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Local understandings of, and responses to, HIV: rural–urban migrants in Tanzania

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Migration is an important process of change for rural populations in developing countries. Migration is a primary cause of behaviour change – by their very act of migrating, migrants are different from those who do not migrate. The focus of the current study is male rural-urban migration in Tanzania and its interaction with sexual behaviour. The analysis presents results from a comparison with individual-level analyses of two populations, one (composed of recent rural-urban migrants) in an urban area and one in a rural area. Detailed migration histories (n=96 rural-urban migrants) and in-depth interviews (n=96 rural-urban migrants, n=51 rural residents) form the basis of the study. Three key research questions are addressed: How does the sexual behaviour of migrants differ from that of rural residents? How do HIV knowledge levels vary between rural-urban migrants and rural residents? What factors are associated with either intentions of behaviour change or reported behaviour? The results are counter-intuitive: rural-urban migrants – both married and unmarried – are not having sex in town. Despite limited understanding of the nature of HIV, the migrant population studied here regulates its behaviour in a way that reflects local understandings of the disease. This finding it important, not least because it challenges the view that HIV in sub-Saharan Africa is largely transmitted to rural areas by return migrants. Maasai rural-urban migrants in Tanzania – both married and unmarried – are not having sex in town. The policy and service provision implications of the results are explored.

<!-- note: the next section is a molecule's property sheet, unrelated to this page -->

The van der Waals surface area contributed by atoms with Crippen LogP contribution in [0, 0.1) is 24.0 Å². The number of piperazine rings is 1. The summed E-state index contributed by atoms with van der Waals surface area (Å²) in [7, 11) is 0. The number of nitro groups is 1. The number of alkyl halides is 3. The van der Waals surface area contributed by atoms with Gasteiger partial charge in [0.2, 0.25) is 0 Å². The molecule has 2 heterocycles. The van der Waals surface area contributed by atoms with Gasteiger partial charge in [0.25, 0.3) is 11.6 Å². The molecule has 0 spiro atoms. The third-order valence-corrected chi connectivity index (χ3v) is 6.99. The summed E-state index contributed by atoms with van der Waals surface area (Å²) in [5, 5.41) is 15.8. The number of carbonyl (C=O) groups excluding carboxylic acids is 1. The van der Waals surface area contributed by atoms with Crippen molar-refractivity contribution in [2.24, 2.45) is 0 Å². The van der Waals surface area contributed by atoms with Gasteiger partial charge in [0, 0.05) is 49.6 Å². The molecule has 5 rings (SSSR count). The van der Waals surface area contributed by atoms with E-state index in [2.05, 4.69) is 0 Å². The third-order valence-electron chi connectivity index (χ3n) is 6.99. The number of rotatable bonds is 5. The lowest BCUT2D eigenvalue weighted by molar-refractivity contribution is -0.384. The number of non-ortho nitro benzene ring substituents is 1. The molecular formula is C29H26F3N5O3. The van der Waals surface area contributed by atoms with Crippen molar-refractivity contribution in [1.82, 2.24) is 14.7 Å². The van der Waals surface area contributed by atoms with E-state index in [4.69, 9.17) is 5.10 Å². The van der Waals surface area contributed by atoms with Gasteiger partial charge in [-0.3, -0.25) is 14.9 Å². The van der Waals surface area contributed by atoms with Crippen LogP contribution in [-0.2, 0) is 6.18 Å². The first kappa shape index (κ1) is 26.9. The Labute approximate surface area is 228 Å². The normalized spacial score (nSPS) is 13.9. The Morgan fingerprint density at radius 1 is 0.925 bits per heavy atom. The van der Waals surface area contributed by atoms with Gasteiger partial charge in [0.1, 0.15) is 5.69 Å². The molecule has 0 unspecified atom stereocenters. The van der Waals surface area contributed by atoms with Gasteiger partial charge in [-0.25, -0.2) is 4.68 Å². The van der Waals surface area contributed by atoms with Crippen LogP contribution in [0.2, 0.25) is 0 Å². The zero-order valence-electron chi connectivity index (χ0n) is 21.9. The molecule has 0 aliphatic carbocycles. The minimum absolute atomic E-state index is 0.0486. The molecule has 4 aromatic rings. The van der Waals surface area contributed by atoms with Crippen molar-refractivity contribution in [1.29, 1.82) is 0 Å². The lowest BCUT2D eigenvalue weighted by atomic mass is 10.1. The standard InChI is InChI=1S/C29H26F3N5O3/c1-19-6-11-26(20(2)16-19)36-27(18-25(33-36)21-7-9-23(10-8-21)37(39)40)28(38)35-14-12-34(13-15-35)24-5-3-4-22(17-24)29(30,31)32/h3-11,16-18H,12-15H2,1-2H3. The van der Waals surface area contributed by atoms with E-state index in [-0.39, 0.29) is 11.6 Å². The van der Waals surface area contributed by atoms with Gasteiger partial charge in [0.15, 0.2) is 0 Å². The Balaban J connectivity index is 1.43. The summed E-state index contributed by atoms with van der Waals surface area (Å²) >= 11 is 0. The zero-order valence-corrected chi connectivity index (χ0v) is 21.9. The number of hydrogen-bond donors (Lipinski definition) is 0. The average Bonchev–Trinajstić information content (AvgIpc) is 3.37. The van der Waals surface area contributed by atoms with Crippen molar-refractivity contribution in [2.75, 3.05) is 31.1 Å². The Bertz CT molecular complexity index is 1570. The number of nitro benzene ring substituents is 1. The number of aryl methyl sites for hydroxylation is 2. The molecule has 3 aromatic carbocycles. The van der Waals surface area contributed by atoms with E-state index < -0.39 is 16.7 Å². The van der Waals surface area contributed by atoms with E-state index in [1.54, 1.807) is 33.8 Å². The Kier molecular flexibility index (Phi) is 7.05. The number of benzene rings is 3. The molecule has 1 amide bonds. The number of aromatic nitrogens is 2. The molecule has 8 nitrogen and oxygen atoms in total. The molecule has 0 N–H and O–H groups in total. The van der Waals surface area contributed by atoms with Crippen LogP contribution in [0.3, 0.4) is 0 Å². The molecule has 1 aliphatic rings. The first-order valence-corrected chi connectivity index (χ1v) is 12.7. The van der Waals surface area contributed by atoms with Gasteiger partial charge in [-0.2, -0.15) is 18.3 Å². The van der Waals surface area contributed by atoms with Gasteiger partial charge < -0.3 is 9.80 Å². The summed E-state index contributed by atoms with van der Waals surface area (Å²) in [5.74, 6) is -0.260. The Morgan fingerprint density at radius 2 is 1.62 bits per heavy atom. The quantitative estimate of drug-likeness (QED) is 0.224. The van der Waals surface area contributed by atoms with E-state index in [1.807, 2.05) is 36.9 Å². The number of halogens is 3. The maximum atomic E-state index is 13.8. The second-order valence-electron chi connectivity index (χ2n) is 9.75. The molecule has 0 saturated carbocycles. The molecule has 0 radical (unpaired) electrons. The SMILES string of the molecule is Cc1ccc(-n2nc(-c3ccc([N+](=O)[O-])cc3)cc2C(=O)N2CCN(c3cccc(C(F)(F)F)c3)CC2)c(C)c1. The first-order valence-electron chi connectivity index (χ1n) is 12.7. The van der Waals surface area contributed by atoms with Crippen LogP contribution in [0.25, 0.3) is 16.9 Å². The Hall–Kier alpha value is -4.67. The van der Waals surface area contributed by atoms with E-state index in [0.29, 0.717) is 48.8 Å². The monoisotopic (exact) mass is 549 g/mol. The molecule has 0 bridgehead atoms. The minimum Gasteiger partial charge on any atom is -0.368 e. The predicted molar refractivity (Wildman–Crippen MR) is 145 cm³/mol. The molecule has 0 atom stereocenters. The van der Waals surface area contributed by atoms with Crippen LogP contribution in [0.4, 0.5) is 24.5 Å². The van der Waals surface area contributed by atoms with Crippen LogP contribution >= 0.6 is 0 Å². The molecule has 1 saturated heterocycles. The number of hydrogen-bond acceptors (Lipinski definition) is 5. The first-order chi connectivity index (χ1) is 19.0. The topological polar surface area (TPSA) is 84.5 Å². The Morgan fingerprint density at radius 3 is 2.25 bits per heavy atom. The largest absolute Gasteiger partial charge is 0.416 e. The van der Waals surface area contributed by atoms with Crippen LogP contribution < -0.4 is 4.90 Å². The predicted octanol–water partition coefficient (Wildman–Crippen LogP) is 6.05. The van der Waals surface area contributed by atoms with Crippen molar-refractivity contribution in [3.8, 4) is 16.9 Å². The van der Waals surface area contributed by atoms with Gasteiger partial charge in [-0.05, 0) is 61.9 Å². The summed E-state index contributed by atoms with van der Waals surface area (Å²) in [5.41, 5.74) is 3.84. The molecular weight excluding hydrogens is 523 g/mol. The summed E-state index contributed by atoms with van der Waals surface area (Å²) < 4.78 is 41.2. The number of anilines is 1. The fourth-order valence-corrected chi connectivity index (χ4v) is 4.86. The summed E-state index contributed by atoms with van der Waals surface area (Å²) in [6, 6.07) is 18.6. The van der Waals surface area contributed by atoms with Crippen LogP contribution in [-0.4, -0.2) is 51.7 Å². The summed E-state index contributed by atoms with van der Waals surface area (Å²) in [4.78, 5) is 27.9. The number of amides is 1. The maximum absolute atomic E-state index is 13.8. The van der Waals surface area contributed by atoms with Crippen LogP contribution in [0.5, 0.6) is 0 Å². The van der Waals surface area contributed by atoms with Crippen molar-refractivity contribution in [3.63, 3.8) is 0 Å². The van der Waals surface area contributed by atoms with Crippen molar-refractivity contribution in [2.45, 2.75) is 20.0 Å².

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en

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application/pdf

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http://eprints.lse.ac.uk/817/1/Coast_SSMpost-review.pdf

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